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Authors: William Gibson

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BOOK: Count Zero
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a small hotel with green plants in heavy brass pots, the corridors tiled like worn marble chessboards. The elevator was a scrolled gilt cage with rosewood panels smelling of lemon oil and small cigars.

Her room was on the fifth floor. A single tall window overlooked the avenue, the kind of window you could actually open. When the smiling bellman had gone, she collapsed into an armchair whose plush fabric contrasted comfortably with the muted Belgian carpet. She undid the zips on her old Paris boots for the last time, kicked them off, and stared at the dozen glossy carrier bags the bellman had arranged on the bed. Tomorrow, she thought, she’d buy luggage. And a toothbrush.

“I’m in shock,” she said to the bags on the bed. “I must take care. Nothing seems real now.” She looked down and saw that her hose were both out at the toe. She shook her head. Her new purse lay on the white marble table beside the bed; it was black, cut from cowhide tanned thick and soft as Flemish butter. It had cost more than she would have owed Andrea for her share of a month’s rent, but that was also true of a single night’s stay in this hotel. The purse contained her passport and the credit chip she’d been issued in the Galerie Duperey, drawn on an account held in her name by an orbital branch of the Nederlands Algemeen Bank.

She went into the bathroom and worked the smooth brass levers of the big white tub. Hot, aerated water hissed out through a Japanese filtration device. The hotel provided
packets of bath salts, tubes of creams and scented oils. She emptied a tube of oil into the filling tub and began to remove her clothes, feeling a pang of loss when she tossed the Sally Stanley behind her. Until an hour before, the year-old jacket had been her favorite garment and perhaps the single most expensive thing she’d ever owned. Now it was something for the cleaners to take away; perhaps it would find its way to one of the city’s flea markets, the sort of place where she’d hunted bargains as an art-school girl. . . .

The mirrors misted and ran, as the room filled with scented steam, blurring the reflection of her nakedness. Was it really this easy? Had Virek’s slim gold credit chip checked her out of her misery and into this hotel, where the towels were white and thick and scratchy? She was aware of a certain spiritual vertigo, as though she trembled at the edge of some precipice. She wondered how powerful money could actually be, if one had enough of it, really enough. She supposed that only the Vireks of the world could really know, and very likely they were functionally incapable of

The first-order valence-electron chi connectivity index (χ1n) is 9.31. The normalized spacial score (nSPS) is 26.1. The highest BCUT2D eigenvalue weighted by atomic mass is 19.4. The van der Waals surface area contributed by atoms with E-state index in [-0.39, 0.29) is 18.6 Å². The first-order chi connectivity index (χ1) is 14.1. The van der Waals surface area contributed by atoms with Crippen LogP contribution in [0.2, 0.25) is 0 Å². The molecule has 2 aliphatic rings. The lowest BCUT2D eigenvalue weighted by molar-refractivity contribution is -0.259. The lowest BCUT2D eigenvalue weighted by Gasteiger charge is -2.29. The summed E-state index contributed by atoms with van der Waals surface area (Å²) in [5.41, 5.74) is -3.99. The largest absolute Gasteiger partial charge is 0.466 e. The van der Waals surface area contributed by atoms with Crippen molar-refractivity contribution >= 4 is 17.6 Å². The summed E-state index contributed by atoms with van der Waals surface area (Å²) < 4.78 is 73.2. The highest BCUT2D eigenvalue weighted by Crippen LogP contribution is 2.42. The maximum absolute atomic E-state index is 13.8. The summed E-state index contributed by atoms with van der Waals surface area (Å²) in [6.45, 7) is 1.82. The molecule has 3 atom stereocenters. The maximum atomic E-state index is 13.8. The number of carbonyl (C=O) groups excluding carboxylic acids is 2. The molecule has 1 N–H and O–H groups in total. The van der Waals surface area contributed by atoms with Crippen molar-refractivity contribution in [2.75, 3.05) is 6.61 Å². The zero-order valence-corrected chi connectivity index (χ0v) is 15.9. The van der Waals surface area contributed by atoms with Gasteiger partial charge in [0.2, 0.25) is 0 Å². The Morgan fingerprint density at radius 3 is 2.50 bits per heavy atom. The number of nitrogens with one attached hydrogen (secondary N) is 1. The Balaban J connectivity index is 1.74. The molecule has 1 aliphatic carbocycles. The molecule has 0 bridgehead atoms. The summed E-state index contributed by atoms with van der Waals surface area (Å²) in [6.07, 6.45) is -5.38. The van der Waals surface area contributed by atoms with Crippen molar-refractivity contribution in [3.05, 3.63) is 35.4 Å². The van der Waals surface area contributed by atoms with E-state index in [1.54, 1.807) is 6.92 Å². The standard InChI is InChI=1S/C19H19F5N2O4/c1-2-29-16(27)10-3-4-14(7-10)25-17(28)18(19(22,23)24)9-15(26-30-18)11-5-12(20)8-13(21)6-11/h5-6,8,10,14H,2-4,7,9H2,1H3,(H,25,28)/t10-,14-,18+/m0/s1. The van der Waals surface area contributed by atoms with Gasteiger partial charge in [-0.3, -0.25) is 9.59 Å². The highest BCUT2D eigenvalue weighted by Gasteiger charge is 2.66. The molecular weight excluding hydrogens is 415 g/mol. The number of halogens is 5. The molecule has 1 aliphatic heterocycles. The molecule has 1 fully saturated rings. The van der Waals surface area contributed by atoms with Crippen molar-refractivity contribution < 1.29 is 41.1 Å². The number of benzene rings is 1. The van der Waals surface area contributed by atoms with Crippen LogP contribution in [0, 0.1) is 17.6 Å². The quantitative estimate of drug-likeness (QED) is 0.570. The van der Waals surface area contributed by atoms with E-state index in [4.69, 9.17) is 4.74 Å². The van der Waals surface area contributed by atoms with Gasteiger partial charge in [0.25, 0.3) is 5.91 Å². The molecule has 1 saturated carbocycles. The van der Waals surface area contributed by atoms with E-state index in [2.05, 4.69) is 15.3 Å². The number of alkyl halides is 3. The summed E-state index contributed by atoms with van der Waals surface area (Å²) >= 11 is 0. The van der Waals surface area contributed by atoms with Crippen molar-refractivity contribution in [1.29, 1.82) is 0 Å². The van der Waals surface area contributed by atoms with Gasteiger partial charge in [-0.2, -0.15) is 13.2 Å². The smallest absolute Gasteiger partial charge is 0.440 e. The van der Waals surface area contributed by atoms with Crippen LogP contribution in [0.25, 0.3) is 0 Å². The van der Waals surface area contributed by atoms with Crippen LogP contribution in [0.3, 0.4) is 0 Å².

asking Virek would be like interrogating a fish in order to learn more about water. Yes, my dear, it’s wet; yes, my child, it’s certainly warm, scented, scratchy-toweled. She stepped into the tub and lay down.

Tomorrow she would have her hair cut. In Paris.


Andrea’s phone rang sixteen times before Marly remembered the special program. It would still be in place, and this expensive little Brussels hotel would not be listed. She leaned out to replace the handset on the marble-topped table and it chimed once, softly.

“A courier has delivered a parcel, from the Galerie Duperey.”

When the bellman—a younger man this time, dark and possibly Spanish—had gone, she took the package to the window and turned it over in her hands. It was wrapped in a single sheet of handmade paper, dark gray, folded and tucked in that mysterious Japanese way that required neither glue nor string, but she knew that once she’d opened it, she’d never get it folded again. The name and address of the Galerie were embossed in one corner, and her name and the name of her hotel were handwritten across the center in perfect italic script.

She unfolded the paper and found herself holding a new
Braun holoprojector and a flat envelope of clear plastic. The envelope contained seven numbered tabs of holofiche. Beyond the miniature iron balcony, the sun was going down, painting the Old Town gold. She heard car horns and the cries of children. She closed the window and crossed to a writing desk. The Braun was a smooth black rectangle powered by solar cells. She checked the charge, then took the first holofiche from the envelope and slotted it.

The box she’d seen in Virek’s simulation of the Güell Park blossomed above the Braun, glowing with the crystal resolution of the finest museum-grade holograms. Bone and circuit-gold, dead lace, and a dull white marble rolled from clay. Marly shook her head. How could anyone have arranged these bits, this garbage, in such a way that it caught at the heart, snagged in the soul like a fishhook? But then she nodded. It could be done, she knew; it had been done many years ago by a man named Cornell, who’d also made boxes.